Cancer sucked. What's next?
A brief timeline
I remember when Andrea and I first got married in 2008 and had dreams for our future family. We were almost 30 and wanted to build a family in a non-traditional way. We didn't want to accept the status quo. We started various businesses in areas we had some passion about. Ideas would come and we would execute on them, then life would take a turn and we would try something else. Ainsley came along in 2009 and we tried to continue on the "different path". Adventures in cloth diapering, breast feeding (Andrea not me), natural home made foods. We cut Walmart out for an entire year to explore local options. We didn't have a lot but we were blessed with family close by to support us. I was trying to build websites for people and doing some contract Apple training at schools.
Then when we found out George was coming we realized we needed healthcare. Andrea wanted to have George at home and that doesn't make child birth cheaper. So, I returned to Apple in OKC knowing they had great health insurance options. George came in 2011 and Andrea wanted to start a Montessori school here in Stillwater. In 2012 Mrs. Peters Montessori was alive and kicking. I had found a great job here at OSU that would provide income and insurance. Things were going good. We were falling more into the traditional family. Not that it's bad but in a way I felt like we weren't dreaming anymore. The last dream was Andrea's Montessori school. Cancer crushed that dream.
Ainsley's battle against leukemia was obviously devastating. All energy focused on her and rightfully so. When something like cancer comes into your life you just have to deal with it and keep moving forward. Any ideals we had got set aside.
Helping our child fight cancer gave us more focused goals. During that time Andrea and I drew closer together in some ways. But in other ways the added stress, especially on Andrea being at home with Ainsley and George, was wearing down our relationship. It's like for the last 2 years we've been "butter scraped over too much bread."
I'll be honest and say that we considered separating. We were not on the brink of divorce but we were really rethinking our family. I think ultimately we were tired of the hand life had dealt us and something needed to change.
Then Andrea and I had a moment. While on a long car trip home from seeing family with screaming kids in the back needing to stop every hour we began to dream. I brought up the thought of, "what if we just packed the family up in an RV and went away?" Andrea got a little excited. We started imagining the places we've never been and wanted to see. Things we wanted to do, but couldn't afford. Experiences we wanted our kids to have, but we couldn't because of jobs and cancer. That little bit of dreaming then got bigger. Google searches like; moving your family into an RV, living on the road, types of RV's, etc started. We found some great resources and inspirations, like Devoes on the Road, Technomadia, Gone with the Wynns.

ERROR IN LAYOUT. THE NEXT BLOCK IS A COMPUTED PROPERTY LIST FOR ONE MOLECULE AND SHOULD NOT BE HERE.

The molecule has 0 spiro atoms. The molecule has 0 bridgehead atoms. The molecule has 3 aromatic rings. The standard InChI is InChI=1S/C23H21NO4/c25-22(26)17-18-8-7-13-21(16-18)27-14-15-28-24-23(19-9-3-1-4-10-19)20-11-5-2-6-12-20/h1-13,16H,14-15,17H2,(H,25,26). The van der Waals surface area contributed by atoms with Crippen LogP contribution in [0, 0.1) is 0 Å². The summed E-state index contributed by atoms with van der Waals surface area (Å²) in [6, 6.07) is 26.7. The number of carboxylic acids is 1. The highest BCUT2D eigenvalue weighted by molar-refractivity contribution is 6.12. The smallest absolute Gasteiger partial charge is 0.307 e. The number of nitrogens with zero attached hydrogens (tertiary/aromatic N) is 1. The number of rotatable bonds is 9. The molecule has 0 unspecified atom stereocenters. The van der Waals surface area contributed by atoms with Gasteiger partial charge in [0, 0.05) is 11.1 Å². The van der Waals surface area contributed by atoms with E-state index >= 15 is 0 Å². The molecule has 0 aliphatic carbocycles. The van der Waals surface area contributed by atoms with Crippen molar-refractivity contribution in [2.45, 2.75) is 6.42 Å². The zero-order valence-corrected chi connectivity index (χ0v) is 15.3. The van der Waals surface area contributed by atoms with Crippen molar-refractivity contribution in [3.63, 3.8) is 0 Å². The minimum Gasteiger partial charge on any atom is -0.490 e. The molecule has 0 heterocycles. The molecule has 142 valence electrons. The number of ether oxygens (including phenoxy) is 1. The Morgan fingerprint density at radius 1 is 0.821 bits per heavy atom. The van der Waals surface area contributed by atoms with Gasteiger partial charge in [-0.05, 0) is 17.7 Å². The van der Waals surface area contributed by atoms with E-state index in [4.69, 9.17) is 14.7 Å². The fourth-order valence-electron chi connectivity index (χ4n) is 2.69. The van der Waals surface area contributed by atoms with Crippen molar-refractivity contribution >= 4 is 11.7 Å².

I feel like we need to get back to the basics and strip away all the cruft and stuff we have accumulated over the years. Physically and emotionally. Maybe selling and giving away all of our stuff is the way to do this?
Education through experience
When Ainsley was an infant we told each other we wanted to homeschool our kids. Not that Stillwater public schools were bad, but we both felt like we wanted to be more involved in our kids education. When Andrea had discovered the Montessori method we got excited to make it a part of how we wanted our kids to learn.
I wasn't a very good student in school. I was your average C student in Math, English, Sciences, etc. But the areas I excelled or enjoyed were; band, vocational technical school, sports. Those were all very experiential learning. I wasn't interested in reading textbooks and listening to lectures. But put something in my hands and allow me to create and I was in.
Field trips were also a great way to learn and have an experience. So that is why "road schooling" the kids sounds appealing. Instead of just learning from a book we can actually use our travels to learn about the world. I mean what better way to learn to read than watching road signs fly by? This will be a huge challenge. I think we can do it.
Keep it simple and sustainable
We have been extremely blessed to live in our house rent free. But this house has been way too big for us. In the beginning we literally only used half of the house and tried to close half off to save on heating and cooling. It was nice when Andrea had her Montessori school on one half. But since all of that has been shut down we have just accumulated more stuff to fill this large house.